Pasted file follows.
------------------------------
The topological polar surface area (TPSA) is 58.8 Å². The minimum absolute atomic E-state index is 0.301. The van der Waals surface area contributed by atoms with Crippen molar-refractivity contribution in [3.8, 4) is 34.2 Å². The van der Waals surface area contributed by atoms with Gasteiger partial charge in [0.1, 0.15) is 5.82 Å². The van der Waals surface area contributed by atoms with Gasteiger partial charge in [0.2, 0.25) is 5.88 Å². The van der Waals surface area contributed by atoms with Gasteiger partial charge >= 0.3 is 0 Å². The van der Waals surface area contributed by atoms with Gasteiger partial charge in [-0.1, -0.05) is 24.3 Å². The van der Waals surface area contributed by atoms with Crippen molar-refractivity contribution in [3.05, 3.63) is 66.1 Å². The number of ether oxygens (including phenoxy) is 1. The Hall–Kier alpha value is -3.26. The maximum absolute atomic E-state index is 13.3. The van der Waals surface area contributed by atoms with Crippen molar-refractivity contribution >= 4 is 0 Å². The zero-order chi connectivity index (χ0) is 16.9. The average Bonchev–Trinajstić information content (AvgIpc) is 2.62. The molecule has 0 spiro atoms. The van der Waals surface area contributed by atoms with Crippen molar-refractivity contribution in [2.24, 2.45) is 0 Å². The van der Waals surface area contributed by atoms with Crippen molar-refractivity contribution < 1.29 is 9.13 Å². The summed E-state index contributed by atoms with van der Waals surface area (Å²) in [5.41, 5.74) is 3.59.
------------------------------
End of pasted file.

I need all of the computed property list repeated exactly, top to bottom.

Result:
The topological polar surface area (TPSA) is 58.8 Å². The minimum absolute atomic E-state index is 0.301. The van der Waals surface area contributed by atoms with Crippen molar-refractivity contribution in [3.8, 4) is 34.2 Å². The van der Waals surface area contributed by atoms with Gasteiger partial charge in [0.1, 0.15) is 5.82 Å². The van der Waals surface area contributed by atoms with Gasteiger partial charge in [0.2, 0.25) is 5.88 Å². The van der Waals surface area contributed by atoms with Gasteiger partial charge >= 0.3 is 0 Å². The van der Waals surface area contributed by atoms with Gasteiger partial charge in [-0.1, -0.05) is 24.3 Å². The van der Waals surface area contributed by atoms with Crippen molar-refractivity contribution in [3.05, 3.63) is 66.1 Å². The number of ether oxygens (including phenoxy) is 1. The Hall–Kier alpha value is -3.26. The maximum absolute atomic E-state index is 13.3. The van der Waals surface area contributed by atoms with Crippen molar-refractivity contribution >= 4 is 0 Å². The zero-order chi connectivity index (χ0) is 16.9. The average Bonchev–Trinajstić information content (AvgIpc) is 2.62. The molecule has 0 spiro atoms. The van der Waals surface area contributed by atoms with Crippen molar-refractivity contribution in [2.24, 2.45) is 0 Å². The van der Waals surface area contributed by atoms with Crippen molar-refractivity contribution < 1.29 is 9.13 Å². The summed E-state index contributed by atoms with van der Waals surface area (Å²) in [5.41, 5.74) is 3.59.